Police in the US and UK have launched investigations into sexual assault allegations against film producer Harvey Weinstein.
The New York Police Department is looking into an allegation dating from 2004 and is reviewing whether there are any additional complaints.
London's Metropolitan Police has received an allegation of sexual assault in the London area in the 1980s.
Weinstein has "unequivocally denied" any allegations of non-consensual sex.
The New York Police Department said it was "looking to speak" to an individual who had made an allegation dating from 2004.
"Based on information referenced in published news reports, the NYPD is conducting a review to determine if there are any additional complaints relating to the Harvey Weinstein matter," Assistant Commissioner J Peter Donald said.
"No filed complaints have been identified as of this time."
The force also appealed for anyone with information to come forward.
The Metropolitan Police, meanwhile, said it had been passed the allegation of sexual assault by Merseyside Police.
A Merseyside Police statement said it "can confirm a report was received at 8.40am on Wednesday (11 October 2017) of an alleged sexual assault in the London area in the 1980s".
The investigations come as more women publicly accuse Weinstein of inappropriate behaviour, sexual harassment or assault.
British actress Kate Beckinsale is one of the latest, saying she had an encounter with him aged 17, at the Savoy Hotel in London.
The Underworld star said on Instagram she was told to go to his room, where he "opened the door in his bathrobe".
"After declining alcohol and announcing that I had school in the morning I left, uneasy but unscathed.
"A few years later he asked me if he had tried anything with me in that first meeting. I realised he couldn't remember if he had assaulted me or not," she said.
British actress and model Cara Delevingne also said he tried to kiss her as she tried to leave a hotel room.
Emma Thompson told BBC Two's Newsnight she found him to be a "bully" when his company Miramax owned the rights to her film Nanny McPhee.
She said she did not know about the allegations of sexual impropriety but added: "They don't surprise me at all and they're endemic to the system anyway.
"I don't think you can describe him as a sex addict. He's a predator. That's different."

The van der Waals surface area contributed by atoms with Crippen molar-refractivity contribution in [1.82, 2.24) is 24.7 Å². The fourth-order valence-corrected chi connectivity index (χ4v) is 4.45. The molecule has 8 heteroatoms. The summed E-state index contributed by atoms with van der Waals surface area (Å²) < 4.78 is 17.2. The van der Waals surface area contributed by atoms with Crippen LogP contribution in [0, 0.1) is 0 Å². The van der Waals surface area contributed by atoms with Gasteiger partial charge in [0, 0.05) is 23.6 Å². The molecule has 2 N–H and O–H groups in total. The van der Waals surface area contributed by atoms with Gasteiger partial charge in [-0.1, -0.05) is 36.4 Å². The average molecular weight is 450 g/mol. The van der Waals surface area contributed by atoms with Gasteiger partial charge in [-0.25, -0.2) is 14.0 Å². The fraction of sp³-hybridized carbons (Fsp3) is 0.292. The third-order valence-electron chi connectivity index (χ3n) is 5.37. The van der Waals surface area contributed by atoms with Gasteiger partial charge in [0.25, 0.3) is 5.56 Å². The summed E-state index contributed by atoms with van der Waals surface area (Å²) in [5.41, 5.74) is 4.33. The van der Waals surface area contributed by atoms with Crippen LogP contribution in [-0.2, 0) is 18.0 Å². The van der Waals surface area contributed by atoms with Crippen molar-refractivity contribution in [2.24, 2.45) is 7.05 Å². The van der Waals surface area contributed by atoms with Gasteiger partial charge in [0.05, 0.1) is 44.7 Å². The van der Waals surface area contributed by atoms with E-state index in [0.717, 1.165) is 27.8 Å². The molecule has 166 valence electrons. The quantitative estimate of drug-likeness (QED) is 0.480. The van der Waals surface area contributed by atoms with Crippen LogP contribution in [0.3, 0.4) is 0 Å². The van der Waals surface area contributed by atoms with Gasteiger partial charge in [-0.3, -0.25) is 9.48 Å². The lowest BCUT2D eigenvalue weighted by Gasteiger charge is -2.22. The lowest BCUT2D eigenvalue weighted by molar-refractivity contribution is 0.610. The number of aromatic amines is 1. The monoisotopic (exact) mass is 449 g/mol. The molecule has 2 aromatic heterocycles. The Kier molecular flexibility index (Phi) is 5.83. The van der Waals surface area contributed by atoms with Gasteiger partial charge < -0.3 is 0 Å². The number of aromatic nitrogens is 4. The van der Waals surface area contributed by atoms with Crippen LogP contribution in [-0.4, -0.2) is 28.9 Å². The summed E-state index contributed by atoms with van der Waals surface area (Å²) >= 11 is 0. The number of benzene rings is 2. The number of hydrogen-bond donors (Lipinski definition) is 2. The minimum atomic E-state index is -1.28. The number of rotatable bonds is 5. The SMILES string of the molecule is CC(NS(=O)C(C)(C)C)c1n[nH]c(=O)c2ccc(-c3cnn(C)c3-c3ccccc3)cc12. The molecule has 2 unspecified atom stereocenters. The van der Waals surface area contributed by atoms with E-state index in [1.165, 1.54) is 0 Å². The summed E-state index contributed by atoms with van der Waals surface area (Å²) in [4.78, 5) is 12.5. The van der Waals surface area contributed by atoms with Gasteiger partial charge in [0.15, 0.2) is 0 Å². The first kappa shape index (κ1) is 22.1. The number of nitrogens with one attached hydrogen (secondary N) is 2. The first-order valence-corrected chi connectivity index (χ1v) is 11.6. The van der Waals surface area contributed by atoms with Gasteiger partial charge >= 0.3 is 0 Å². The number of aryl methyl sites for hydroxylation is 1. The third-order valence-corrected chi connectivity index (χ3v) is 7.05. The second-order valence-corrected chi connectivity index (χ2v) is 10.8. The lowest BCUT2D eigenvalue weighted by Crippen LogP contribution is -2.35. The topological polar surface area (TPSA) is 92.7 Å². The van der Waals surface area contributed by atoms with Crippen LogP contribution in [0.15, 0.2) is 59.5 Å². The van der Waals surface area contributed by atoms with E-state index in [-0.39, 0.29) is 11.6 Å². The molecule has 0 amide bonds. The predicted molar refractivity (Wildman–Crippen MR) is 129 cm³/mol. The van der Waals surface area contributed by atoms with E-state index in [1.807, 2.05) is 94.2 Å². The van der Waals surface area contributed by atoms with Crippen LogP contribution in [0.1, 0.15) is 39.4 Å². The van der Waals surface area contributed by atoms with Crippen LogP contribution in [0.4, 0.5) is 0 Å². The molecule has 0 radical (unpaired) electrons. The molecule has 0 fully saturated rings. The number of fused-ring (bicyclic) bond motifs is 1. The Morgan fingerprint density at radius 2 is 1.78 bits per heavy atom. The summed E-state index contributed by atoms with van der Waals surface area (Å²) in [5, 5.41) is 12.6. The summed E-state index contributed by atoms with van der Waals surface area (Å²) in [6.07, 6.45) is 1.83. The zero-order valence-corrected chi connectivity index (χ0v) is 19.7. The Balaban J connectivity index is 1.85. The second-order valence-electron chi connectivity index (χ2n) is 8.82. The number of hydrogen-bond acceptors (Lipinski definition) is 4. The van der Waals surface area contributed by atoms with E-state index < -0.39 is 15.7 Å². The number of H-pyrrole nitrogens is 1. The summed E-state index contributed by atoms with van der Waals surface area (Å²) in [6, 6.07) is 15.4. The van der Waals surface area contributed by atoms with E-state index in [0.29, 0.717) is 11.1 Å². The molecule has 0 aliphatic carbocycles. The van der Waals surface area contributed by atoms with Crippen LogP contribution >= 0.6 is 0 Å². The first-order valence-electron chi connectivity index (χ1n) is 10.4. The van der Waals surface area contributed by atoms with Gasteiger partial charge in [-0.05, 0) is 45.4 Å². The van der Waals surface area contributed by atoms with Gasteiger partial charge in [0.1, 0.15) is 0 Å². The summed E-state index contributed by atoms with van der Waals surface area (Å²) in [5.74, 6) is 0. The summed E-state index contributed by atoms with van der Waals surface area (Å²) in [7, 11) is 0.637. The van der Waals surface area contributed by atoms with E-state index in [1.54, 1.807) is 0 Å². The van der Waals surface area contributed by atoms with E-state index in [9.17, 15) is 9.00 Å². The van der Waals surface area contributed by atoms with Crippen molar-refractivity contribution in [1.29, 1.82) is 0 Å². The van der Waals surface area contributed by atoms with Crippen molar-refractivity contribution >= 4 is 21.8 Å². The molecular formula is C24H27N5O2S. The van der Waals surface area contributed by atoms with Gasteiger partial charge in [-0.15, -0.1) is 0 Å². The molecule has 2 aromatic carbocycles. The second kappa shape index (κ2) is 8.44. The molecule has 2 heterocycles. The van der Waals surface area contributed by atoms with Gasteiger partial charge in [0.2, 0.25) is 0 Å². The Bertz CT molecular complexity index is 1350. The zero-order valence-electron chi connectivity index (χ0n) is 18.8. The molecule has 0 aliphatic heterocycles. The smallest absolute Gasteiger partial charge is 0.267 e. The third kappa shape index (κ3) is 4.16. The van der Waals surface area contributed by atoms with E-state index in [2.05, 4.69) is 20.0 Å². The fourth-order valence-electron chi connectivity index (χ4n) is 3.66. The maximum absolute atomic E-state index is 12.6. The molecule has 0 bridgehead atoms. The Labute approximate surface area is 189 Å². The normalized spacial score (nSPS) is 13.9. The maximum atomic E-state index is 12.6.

Thompson said there are "many" others like him in Hollywood. "Maybe not to that degree. Do they have to all be as bad as him to make it count?"
Three women have accused Weinstein of rape, according to The New Yorker.
Weinstein's spokeswoman Sallie Hofmeister has said the producer "obviously can't speak to anonymous allegations, but with respect to any women who have made allegations on the record, Mr Weinstein believes that all of these relationships were consensual.
"Mr Weinstein has begun counselling, has listened to the community and is pursuing a better path."
'I've got to get help'
Speaking on Wednesday, the movie mogul said: "We all make mistakes - second chance I hope."
He told TMZ: "Guys I'm not doing OK but I'm trying; I've got to get help. I'm hanging in - I'm trying my best."
TMZ reported he was heading to Arizona to a treatment facility.
As he departed in a car, the 65-year-old made a plea for fair treatment from reporters, saying: "I've always been loyal to you guys ... I've been a good guy."
In other developments, the hosts of the Oscars are to hold emergency talks this weekend to consider Weinstein's future role.
The Academy of Motion Picture Arts and Sciences said the allegations of sexual assault against Weinstein were "repugnant".
Bafta, the British Academy of Film and Television Arts, has already suspended his membership.
A statement has also been issued by Cannes Film Festival, which Weinstein attended many times.
President Pierre Lescure said the festival had been "dismayed to learn of the accusations".
"These actions point to a pattern of behaviour that merits only the clearest and most unequivocal condemnation," he said.